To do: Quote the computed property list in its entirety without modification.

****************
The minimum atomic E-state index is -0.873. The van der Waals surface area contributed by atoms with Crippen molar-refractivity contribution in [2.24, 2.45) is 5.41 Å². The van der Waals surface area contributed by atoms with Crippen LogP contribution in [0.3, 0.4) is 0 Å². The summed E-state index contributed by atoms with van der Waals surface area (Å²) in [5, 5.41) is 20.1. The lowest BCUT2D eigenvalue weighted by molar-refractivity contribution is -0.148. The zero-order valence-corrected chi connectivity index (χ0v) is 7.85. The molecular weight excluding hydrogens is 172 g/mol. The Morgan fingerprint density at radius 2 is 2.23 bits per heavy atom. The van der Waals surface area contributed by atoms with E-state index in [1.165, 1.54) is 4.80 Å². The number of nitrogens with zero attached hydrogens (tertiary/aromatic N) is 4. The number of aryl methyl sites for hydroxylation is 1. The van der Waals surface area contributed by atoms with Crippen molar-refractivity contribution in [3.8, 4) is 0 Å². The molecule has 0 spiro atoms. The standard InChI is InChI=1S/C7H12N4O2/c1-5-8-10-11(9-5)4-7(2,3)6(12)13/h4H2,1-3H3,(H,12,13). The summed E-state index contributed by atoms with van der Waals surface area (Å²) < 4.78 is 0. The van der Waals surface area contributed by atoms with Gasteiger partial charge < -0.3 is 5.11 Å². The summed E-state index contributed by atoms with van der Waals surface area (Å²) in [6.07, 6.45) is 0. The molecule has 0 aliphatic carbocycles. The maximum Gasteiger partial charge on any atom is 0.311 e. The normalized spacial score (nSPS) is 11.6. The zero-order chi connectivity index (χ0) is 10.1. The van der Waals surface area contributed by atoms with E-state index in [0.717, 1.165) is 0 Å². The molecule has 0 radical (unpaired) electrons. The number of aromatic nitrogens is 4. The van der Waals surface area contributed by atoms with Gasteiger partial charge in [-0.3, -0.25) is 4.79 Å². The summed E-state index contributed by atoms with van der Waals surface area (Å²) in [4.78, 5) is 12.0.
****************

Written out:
The minimum atomic E-state index is -0.873. The van der Waals surface area contributed by atoms with Crippen molar-refractivity contribution in [2.24, 2.45) is 5.41 Å². The van der Waals surface area contributed by atoms with Crippen LogP contribution in [0.3, 0.4) is 0 Å². The summed E-state index contributed by atoms with van der Waals surface area (Å²) in [5, 5.41) is 20.1. The lowest BCUT2D eigenvalue weighted by molar-refractivity contribution is -0.148. The zero-order valence-corrected chi connectivity index (χ0v) is 7.85. The molecular weight excluding hydrogens is 172 g/mol. The Morgan fingerprint density at radius 2 is 2.23 bits per heavy atom. The van der Waals surface area contributed by atoms with E-state index in [1.165, 1.54) is 4.80 Å². The number of nitrogens with zero attached hydrogens (tertiary/aromatic N) is 4. The number of aryl methyl sites for hydroxylation is 1. The van der Waals surface area contributed by atoms with Crippen molar-refractivity contribution in [3.8, 4) is 0 Å². The molecule has 0 spiro atoms. The standard InChI is InChI=1S/C7H12N4O2/c1-5-8-10-11(9-5)4-7(2,3)6(12)13/h4H2,1-3H3,(H,12,13). The summed E-state index contributed by atoms with van der Waals surface area (Å²) < 4.78 is 0. The van der Waals surface area contributed by atoms with Gasteiger partial charge < -0.3 is 5.11 Å². The summed E-state index contributed by atoms with van der Waals surface area (Å²) in [6.07, 6.45) is 0. The molecule has 0 aliphatic carbocycles. The maximum Gasteiger partial charge on any atom is 0.311 e. The normalized spacial score (nSPS) is 11.6. The zero-order chi connectivity index (χ0) is 10.1. The van der Waals surface area contributed by atoms with E-state index in [0.717, 1.165) is 0 Å². The molecule has 0 radical (unpaired) electrons. The number of aromatic nitrogens is 4. The van der Waals surface area contributed by atoms with Gasteiger partial charge in [-0.3, -0.25) is 4.79 Å². The summed E-state index contributed by atoms with van der Waals surface area (Å²) in [4.78, 5) is 12.0.